Selection bias due to participant attrition is a limitation of our study since data were missing for a substantial proportion of the cohort. Those not included in the analysis were more likely to have had psychotic experiences and suicidal behaviour indicating that the effect sizes that we detected might have been larger in the absence of participant attrition.

A previous study has shown that attrition within ALSPAC tends to have little effect on estimates of association [27] and it seems unlikely that attrition has led to substantial distortion of the associations between psychotic experiences, depression and suicidal behaviour in this cohort.

Since the questions about suicidal behaviour asked about lifetime experience it is possible that in the cross-sectional analysis suicidal behaviour and psychotic experiences may not have been concurrent, although others [8] have found that positive responses to questions about psychotic experiences in adolescence nearly always refer to very recent experiences.

Only psychotic experiences which were not attributed to the effects of alcohol or drug use, falling asleep/waking up or the effects of fever are used in this analysis and therefore the findings are not likely to be confounded by these factors.

Conclusion

The positive likelihood ratio indicates that the predictive power for early adolescent depressive symptoms was more than twice as strong as that for early adolescent psychotic experiences, whilst the ROC analysis shows that information on psychotic experiences adds very little to depressive symptoms for predicting later suicidal behaviour. This suggests that although clinicians should be aware that early adolescent psychotic experiences may infer an added risk of later suicidal behaviour, screening for psychotic experiences as well as for depressive symptoms is likely to be of limited value for identifying adolescents at greater risk of suicidal behaviour in the general population.

Notes

Acknowledgments

We are extremely grateful to all the families who took part in this study, the midwives for their help in recruiting them, and the whole ALSPAC team, which includes interviewers, computer and laboratory technicians, clerical workers, research scientists, volunteers, managers, receptionists and nurses.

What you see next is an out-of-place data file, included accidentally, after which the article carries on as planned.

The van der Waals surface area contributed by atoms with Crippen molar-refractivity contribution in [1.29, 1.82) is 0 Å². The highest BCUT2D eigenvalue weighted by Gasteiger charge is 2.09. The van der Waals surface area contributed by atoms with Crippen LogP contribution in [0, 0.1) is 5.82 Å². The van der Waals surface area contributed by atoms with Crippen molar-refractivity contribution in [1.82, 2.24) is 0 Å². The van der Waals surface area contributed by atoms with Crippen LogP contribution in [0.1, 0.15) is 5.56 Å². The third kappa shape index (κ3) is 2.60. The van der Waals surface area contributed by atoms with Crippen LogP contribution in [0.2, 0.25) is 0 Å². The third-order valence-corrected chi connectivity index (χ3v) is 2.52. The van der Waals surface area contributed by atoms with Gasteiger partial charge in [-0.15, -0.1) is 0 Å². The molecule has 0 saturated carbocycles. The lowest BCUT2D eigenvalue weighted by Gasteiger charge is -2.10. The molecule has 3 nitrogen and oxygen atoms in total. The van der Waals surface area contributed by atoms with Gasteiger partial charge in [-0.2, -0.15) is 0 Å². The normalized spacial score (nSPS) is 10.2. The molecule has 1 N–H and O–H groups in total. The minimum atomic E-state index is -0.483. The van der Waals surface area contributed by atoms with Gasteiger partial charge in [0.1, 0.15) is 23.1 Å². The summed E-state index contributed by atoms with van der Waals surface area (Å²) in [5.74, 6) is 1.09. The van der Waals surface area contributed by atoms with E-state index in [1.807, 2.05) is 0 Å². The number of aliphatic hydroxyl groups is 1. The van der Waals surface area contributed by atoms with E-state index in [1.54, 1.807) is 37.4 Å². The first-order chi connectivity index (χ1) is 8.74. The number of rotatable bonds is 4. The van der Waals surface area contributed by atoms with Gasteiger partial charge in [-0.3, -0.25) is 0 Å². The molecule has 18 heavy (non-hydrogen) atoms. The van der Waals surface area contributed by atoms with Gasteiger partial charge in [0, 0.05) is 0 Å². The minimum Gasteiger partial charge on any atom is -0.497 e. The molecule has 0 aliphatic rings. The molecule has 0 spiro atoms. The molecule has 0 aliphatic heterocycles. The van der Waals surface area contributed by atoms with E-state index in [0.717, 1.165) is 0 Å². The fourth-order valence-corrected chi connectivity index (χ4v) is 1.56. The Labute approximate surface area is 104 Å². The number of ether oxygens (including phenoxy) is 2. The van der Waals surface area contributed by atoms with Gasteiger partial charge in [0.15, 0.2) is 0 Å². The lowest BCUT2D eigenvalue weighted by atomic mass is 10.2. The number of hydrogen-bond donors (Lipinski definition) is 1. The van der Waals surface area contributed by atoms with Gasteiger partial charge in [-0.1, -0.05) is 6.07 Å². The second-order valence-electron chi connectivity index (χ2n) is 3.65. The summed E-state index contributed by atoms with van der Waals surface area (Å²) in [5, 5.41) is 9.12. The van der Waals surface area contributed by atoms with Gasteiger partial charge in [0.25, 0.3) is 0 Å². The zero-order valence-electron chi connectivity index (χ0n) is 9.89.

Compliance with ethical standards

Financial support

The UK Medical Research Council and the Wellcome Trust (Grant ref: 092731) and the University of Bristol provide core support for ALSPAC. None of the authors have any financial interests which would affect the material in this manuscript. Becky Mars is supported by an Elizabeth Blackwell Institute Fellowship funded by an Institutional Wellcome Trust Strategic Award.

Conflict of interest

None.

Ethical standards

The authors assert that all procedures contributing to this work comply with the ethical standards of the relevant national and institutional committees on human experimentation and with the Helsinki Declaration of 1975, as revised in 2008.

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© The Author(s) 2015

Open AccessThis article is distributed under the terms of the Creative Commons Attribution 4.0 International License (http://creativecommons.org/licenses/by/4.0/), which permits unrestricted use, distribution, and reproduction in any medium, provided you give appropriate credit to the original author(s) and the source, provide a link to the Creative Commons license, and indicate if changes were made.

Authors and Affiliations

  • Sarah A. Sullivan
    • 1
    • 5
  • Glyn Lewis
    • 2
  • David Gunnell
    • 1
  • Mary Cannon
    • 3
  • Becky Mars
    • 1
  • Stan Zammit
    • 1
    • 4
  1. 1.Centre for Academic Mental Health, School of Social and Community MedicineUniversity of BristolBristolUK
  2. 2.Mental Health Sciences UnitUniversity College LondonLondonUK
  3. 3.Department of PsychiatryRoyal College of Surgeons in IrelandDublinIreland
  4. 4.Institute of Psychological Medicine and Clinical NeurosciencesUniversity of CardiffCardiffUK
  5. 5.CLAHRC West, School of Social and Community MedicineUniversity of BristolBristolUK